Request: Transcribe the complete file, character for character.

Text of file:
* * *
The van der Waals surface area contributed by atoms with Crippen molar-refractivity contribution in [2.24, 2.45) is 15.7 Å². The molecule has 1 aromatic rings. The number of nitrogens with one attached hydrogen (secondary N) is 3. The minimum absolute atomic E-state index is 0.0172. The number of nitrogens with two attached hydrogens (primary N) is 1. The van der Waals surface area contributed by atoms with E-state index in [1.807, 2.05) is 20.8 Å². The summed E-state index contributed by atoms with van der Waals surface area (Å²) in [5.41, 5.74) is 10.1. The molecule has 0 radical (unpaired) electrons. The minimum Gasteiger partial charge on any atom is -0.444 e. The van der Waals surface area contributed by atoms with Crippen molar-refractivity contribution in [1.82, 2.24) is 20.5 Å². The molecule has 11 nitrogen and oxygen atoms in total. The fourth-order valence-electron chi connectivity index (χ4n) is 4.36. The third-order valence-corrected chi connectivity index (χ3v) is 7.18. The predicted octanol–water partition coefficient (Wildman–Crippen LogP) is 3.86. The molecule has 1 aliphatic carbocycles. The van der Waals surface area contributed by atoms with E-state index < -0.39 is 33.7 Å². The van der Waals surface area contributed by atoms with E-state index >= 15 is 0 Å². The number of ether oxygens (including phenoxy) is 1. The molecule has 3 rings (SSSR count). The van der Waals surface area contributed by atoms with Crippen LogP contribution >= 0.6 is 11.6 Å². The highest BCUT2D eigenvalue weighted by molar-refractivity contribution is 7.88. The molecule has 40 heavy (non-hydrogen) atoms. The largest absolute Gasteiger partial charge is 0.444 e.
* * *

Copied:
The van der Waals surface area contributed by atoms with Crippen molar-refractivity contribution in [2.24, 2.45) is 15.7 Å². The molecule has 1 aromatic rings. The number of nitrogens with one attached hydrogen (secondary N) is 3. The minimum absolute atomic E-state index is 0.0172. The number of nitrogens with two attached hydrogens (primary N) is 1. The van der Waals surface area contributed by atoms with E-state index in [1.807, 2.05) is 20.8 Å². The summed E-state index contributed by atoms with van der Waals surface area (Å²) in [5.41, 5.74) is 10.1. The molecule has 0 radical (unpaired) electrons. The minimum Gasteiger partial charge on any atom is -0.444 e. The van der Waals surface area contributed by atoms with Crippen molar-refractivity contribution in [1.82, 2.24) is 20.5 Å². The molecule has 11 nitrogen and oxygen atoms in total. The fourth-order valence-electron chi connectivity index (χ4n) is 4.36. The third-order valence-corrected chi connectivity index (χ3v) is 7.18. The predicted octanol–water partition coefficient (Wildman–Crippen LogP) is 3.86. The molecule has 1 aliphatic carbocycles. The van der Waals surface area contributed by atoms with E-state index < -0.39 is 33.7 Å². The van der Waals surface area contributed by atoms with E-state index >= 15 is 0 Å². The number of ether oxygens (including phenoxy) is 1. The molecule has 3 rings (SSSR count). The van der Waals surface area contributed by atoms with Crippen LogP contribution >= 0.6 is 11.6 Å². The highest BCUT2D eigenvalue weighted by molar-refractivity contribution is 7.88. The molecule has 40 heavy (non-hydrogen) atoms. The largest absolute Gasteiger partial charge is 0.444 e.